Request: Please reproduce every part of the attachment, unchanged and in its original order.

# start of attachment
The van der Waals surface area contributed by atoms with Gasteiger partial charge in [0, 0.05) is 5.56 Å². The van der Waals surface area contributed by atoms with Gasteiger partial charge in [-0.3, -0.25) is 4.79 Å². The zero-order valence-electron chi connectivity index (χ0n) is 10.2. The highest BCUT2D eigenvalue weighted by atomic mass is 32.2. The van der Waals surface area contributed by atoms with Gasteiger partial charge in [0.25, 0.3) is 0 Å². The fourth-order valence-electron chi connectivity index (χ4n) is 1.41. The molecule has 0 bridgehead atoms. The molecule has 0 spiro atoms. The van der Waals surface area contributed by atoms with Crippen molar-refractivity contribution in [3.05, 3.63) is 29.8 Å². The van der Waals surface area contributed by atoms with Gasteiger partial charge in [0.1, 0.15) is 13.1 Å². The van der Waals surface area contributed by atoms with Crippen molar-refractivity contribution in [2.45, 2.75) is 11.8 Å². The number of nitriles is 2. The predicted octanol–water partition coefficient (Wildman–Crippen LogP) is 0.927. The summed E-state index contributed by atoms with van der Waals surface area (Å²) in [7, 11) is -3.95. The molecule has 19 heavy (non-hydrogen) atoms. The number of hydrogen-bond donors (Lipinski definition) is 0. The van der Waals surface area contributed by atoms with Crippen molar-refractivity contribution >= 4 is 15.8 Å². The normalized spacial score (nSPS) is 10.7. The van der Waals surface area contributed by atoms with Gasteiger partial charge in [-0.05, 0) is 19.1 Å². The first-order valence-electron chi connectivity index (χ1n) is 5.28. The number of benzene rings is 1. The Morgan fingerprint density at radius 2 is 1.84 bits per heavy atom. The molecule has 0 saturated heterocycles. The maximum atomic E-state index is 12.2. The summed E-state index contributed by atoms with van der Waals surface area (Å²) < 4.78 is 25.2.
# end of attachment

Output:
The van der Waals surface area contributed by atoms with Gasteiger partial charge in [0, 0.05) is 5.56 Å². The van der Waals surface area contributed by atoms with Gasteiger partial charge in [-0.3, -0.25) is 4.79 Å². The zero-order valence-electron chi connectivity index (χ0n) is 10.2. The highest BCUT2D eigenvalue weighted by atomic mass is 32.2. The van der Waals surface area contributed by atoms with Gasteiger partial charge in [0.25, 0.3) is 0 Å². The fourth-order valence-electron chi connectivity index (χ4n) is 1.41. The molecule has 0 bridgehead atoms. The molecule has 0 spiro atoms. The van der Waals surface area contributed by atoms with Crippen molar-refractivity contribution in [3.05, 3.63) is 29.8 Å². The van der Waals surface area contributed by atoms with Gasteiger partial charge in [0.1, 0.15) is 13.1 Å². The van der Waals surface area contributed by atoms with Crippen molar-refractivity contribution in [2.45, 2.75) is 11.8 Å². The number of nitriles is 2. The predicted octanol–water partition coefficient (Wildman–Crippen LogP) is 0.927. The summed E-state index contributed by atoms with van der Waals surface area (Å²) in [7, 11) is -3.95. The molecule has 19 heavy (non-hydrogen) atoms. The number of hydrogen-bond donors (Lipinski definition) is 0. The van der Waals surface area contributed by atoms with Crippen molar-refractivity contribution >= 4 is 15.8 Å². The normalized spacial score (nSPS) is 10.7. The van der Waals surface area contributed by atoms with Gasteiger partial charge in [-0.05, 0) is 19.1 Å². The first-order valence-electron chi connectivity index (χ1n) is 5.28. The number of benzene rings is 1. The Morgan fingerprint density at radius 2 is 1.84 bits per heavy atom. The molecule has 0 saturated heterocycles. The maximum atomic E-state index is 12.2. The summed E-state index contributed by atoms with van der Waals surface area (Å²) < 4.78 is 25.2.